"My three beautiful children, and my three beautiful grandchildren," Mary Anne Hutchins of Brownfield answered.
Her daughter, Jessica Williams, of Brownfield, who is also her mom's supervisor in the housekeeping department of a local lodging property, said she's thankful for her three children, too. "And I'm thankful that my husband has a job," she added.
As I was waiting in line at the bank this past Thursday, a woman two people in front of me commented on how great this warm weather was.
The mild November temperatures, she said, will really help out people who have trouble paying their fuel bills in the winter, stretching out their winter fuel supplies. We can all be thankful for that, she added.
Getting through the winter in New England has always been a challenge, but never more so than when the Pilgrims first came to this land. They couldn't count on their friends and family welcoming them into their homes, homes that could be kept warm by a flick of the switch, like we can. They didn't have a supermarket to shop for fresh fruits and vegetables in the dead of winter, as we do.
When the Pilgrims set sail for the New World in early August 1620 they were hoping to make land within a couple months so that they would have time to prepare for the colder months and not be short of supplies. They originally set sail in two ships, the Mayflower and the Speedwell, but the Speedwell proved to be unseaworthy. Twice the group put into port because of leaks in the smaller ship.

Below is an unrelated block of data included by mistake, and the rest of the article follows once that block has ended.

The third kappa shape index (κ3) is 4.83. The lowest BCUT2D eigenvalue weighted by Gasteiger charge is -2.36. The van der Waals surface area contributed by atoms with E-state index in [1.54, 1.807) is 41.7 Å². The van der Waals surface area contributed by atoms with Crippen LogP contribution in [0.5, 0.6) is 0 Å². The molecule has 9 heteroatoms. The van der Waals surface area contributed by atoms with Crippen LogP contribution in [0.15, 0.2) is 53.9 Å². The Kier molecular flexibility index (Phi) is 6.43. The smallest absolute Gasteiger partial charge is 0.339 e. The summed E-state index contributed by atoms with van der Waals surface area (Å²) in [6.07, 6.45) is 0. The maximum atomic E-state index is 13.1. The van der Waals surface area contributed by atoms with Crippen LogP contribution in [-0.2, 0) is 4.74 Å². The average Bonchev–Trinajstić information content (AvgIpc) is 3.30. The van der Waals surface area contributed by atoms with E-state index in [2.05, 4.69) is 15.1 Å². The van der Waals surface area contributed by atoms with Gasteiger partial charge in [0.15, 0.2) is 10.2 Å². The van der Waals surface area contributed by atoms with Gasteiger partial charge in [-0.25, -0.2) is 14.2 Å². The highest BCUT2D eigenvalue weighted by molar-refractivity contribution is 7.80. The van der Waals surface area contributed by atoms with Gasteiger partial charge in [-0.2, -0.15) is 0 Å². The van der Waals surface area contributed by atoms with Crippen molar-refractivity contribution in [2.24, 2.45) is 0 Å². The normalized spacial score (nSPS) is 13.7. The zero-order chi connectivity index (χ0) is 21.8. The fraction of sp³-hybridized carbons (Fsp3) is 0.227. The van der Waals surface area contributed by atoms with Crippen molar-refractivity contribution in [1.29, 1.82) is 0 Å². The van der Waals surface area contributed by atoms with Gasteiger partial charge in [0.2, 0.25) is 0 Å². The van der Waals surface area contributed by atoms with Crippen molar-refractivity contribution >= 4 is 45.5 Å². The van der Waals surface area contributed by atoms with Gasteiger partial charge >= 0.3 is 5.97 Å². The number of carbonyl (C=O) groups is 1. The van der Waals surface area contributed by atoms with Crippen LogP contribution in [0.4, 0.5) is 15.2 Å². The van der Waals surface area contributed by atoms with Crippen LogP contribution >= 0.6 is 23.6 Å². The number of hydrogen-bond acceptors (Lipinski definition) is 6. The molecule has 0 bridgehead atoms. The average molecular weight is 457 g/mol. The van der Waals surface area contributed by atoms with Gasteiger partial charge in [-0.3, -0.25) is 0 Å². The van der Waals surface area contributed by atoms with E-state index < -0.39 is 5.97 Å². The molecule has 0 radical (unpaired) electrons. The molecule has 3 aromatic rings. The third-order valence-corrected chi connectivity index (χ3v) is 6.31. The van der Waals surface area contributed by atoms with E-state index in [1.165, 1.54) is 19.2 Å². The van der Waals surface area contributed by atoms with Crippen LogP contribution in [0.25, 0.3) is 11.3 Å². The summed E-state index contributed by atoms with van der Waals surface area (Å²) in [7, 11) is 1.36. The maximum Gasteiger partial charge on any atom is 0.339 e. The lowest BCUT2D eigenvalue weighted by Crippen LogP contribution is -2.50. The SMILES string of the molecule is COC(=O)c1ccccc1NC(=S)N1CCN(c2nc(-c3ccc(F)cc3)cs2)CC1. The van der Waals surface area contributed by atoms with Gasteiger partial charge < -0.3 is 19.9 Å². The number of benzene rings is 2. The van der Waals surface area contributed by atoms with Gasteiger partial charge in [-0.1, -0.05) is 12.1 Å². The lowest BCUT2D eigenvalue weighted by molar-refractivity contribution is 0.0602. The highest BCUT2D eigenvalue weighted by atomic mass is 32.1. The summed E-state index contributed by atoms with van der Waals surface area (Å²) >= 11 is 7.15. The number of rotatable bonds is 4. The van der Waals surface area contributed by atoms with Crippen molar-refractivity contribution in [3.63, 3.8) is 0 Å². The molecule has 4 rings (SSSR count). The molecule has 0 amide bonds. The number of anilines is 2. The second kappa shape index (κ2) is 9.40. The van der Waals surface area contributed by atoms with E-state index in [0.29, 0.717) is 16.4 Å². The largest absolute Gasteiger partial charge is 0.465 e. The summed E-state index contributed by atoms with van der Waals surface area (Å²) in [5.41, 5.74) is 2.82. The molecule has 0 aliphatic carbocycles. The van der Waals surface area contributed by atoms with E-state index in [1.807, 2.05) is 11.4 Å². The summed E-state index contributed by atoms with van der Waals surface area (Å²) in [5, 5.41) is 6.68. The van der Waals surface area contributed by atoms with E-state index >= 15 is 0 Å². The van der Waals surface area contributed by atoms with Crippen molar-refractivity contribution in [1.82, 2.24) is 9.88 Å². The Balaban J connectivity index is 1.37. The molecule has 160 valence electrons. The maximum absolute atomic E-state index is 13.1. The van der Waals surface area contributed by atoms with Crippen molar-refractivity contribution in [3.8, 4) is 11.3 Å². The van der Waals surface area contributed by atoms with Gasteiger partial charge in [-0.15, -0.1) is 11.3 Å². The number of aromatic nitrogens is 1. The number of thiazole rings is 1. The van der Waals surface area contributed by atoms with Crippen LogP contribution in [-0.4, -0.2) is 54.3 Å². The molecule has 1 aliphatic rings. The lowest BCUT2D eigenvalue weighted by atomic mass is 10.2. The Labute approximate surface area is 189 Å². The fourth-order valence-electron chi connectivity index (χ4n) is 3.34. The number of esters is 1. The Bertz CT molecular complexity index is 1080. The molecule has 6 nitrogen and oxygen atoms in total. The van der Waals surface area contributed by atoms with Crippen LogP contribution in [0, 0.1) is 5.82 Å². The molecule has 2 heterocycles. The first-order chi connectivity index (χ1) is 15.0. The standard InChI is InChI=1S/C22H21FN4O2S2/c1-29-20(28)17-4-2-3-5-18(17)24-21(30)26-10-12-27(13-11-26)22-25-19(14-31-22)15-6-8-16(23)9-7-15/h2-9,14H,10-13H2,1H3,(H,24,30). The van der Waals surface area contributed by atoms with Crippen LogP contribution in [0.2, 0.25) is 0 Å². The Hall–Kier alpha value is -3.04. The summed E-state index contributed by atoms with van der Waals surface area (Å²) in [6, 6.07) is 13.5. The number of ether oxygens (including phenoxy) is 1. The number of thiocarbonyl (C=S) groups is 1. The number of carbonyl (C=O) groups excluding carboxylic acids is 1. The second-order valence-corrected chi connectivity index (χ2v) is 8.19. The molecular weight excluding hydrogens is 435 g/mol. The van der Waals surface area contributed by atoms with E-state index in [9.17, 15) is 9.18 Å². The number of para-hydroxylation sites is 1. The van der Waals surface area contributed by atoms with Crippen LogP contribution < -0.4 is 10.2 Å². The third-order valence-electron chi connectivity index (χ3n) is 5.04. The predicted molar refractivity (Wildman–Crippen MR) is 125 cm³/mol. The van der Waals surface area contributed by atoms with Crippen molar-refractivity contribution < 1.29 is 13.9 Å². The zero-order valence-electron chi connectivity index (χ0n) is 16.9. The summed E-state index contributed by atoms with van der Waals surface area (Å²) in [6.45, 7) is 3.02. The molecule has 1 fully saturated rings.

Their second attempt at crossing the Atlantic was cut short after several days, again because of the Speedwell, and they anchored at Plymouth, England, taking stock of their situation, and consuming supplies meant for the ocean voyage. It was decided: the Speedwell would go back to London with those who had second thoughts about the long journey ahead, or who were willing to wait for another ship. The transferring of supplies and passengers to the Mayflower ate up several more days of sailing time, and it wasn't until the sixth of September that the ship left the British port for the final time.
The 102 passengers and crew of the Mayflower spent two months at sea before coming to the New World in November. The eastern seaboard was not, at that time, a foreign place to the English, the coastal line having been mapped and explored for over a hundred years. English fishing outposts dotted the coast here and there. The Pilgrims were headed for the land by the outlet of the Hudson River, but rough seas prevented them from getting that far. Instead, they first made land on Cape Cod, with scouting parties exploring the land for a suitable place to settle before bringing the rest of the passengers on shore.
The first Pilgrim didn't set foot at what became Plymouth, Mass., until December 11. They didn't finish laying out the town until December 28.